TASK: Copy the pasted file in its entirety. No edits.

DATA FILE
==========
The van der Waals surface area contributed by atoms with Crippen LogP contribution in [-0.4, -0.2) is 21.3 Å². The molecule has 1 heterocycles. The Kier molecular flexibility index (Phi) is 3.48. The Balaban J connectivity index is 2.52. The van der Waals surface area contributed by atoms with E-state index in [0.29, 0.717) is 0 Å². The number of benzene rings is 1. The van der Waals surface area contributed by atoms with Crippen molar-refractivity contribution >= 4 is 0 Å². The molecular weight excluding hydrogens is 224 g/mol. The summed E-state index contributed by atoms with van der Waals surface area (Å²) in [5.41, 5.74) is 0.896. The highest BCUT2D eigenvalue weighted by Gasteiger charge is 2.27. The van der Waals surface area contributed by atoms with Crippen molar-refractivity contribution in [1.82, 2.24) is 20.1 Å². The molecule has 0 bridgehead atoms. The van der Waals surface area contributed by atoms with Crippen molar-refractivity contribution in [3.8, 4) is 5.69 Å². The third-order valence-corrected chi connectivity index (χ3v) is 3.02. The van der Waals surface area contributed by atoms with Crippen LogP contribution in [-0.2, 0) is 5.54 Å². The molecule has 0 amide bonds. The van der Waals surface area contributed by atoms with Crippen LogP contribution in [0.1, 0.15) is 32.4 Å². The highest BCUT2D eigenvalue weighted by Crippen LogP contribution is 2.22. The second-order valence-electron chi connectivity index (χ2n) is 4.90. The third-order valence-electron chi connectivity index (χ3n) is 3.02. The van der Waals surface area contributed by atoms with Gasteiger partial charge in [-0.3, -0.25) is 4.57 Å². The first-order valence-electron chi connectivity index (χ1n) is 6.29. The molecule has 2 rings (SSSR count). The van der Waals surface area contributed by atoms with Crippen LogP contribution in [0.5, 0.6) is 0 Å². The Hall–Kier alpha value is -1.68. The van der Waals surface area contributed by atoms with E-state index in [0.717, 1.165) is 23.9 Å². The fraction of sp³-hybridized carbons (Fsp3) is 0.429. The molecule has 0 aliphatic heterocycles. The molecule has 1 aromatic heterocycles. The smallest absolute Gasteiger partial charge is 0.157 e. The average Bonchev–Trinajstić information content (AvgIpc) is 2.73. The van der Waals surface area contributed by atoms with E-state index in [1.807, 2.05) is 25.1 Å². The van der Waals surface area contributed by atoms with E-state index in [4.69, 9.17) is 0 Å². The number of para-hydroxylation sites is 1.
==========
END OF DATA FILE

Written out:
The van der Waals surface area contributed by atoms with Crippen LogP contribution in [-0.4, -0.2) is 21.3 Å². The molecule has 1 heterocycles. The Kier molecular flexibility index (Phi) is 3.48. The Balaban J connectivity index is 2.52. The van der Waals surface area contributed by atoms with E-state index in [0.29, 0.717) is 0 Å². The number of benzene rings is 1. The van der Waals surface area contributed by atoms with Crippen molar-refractivity contribution >= 4 is 0 Å². The molecular weight excluding hydrogens is 224 g/mol. The summed E-state index contributed by atoms with van der Waals surface area (Å²) in [5.41, 5.74) is 0.896. The highest BCUT2D eigenvalue weighted by Gasteiger charge is 2.27. The van der Waals surface area contributed by atoms with Crippen molar-refractivity contribution in [1.82, 2.24) is 20.1 Å². The molecule has 0 bridgehead atoms. The van der Waals surface area contributed by atoms with Crippen molar-refractivity contribution in [3.8, 4) is 5.69 Å². The third-order valence-corrected chi connectivity index (χ3v) is 3.02. The van der Waals surface area contributed by atoms with Crippen LogP contribution in [-0.2, 0) is 5.54 Å². The molecule has 0 amide bonds. The van der Waals surface area contributed by atoms with Crippen LogP contribution in [0.1, 0.15) is 32.4 Å². The highest BCUT2D eigenvalue weighted by Crippen LogP contribution is 2.22. The second-order valence-electron chi connectivity index (χ2n) is 4.90. The third-order valence-electron chi connectivity index (χ3n) is 3.02. The van der Waals surface area contributed by atoms with Gasteiger partial charge in [-0.3, -0.25) is 4.57 Å². The first-order valence-electron chi connectivity index (χ1n) is 6.29. The molecule has 2 rings (SSSR count). The van der Waals surface area contributed by atoms with Crippen LogP contribution in [0.5, 0.6) is 0 Å². The Hall–Kier alpha value is -1.68. The van der Waals surface area contributed by atoms with E-state index in [0.717, 1.165) is 23.9 Å². The fraction of sp³-hybridized carbons (Fsp3) is 0.429. The molecule has 0 aliphatic heterocycles. The molecule has 1 aromatic heterocycles. The smallest absolute Gasteiger partial charge is 0.157 e. The average Bonchev–Trinajstić information content (AvgIpc) is 2.73. The van der Waals surface area contributed by atoms with E-state index in [1.807, 2.05) is 25.1 Å². The van der Waals surface area contributed by atoms with E-state index in [4.69, 9.17) is 0 Å². The number of para-hydroxylation sites is 1.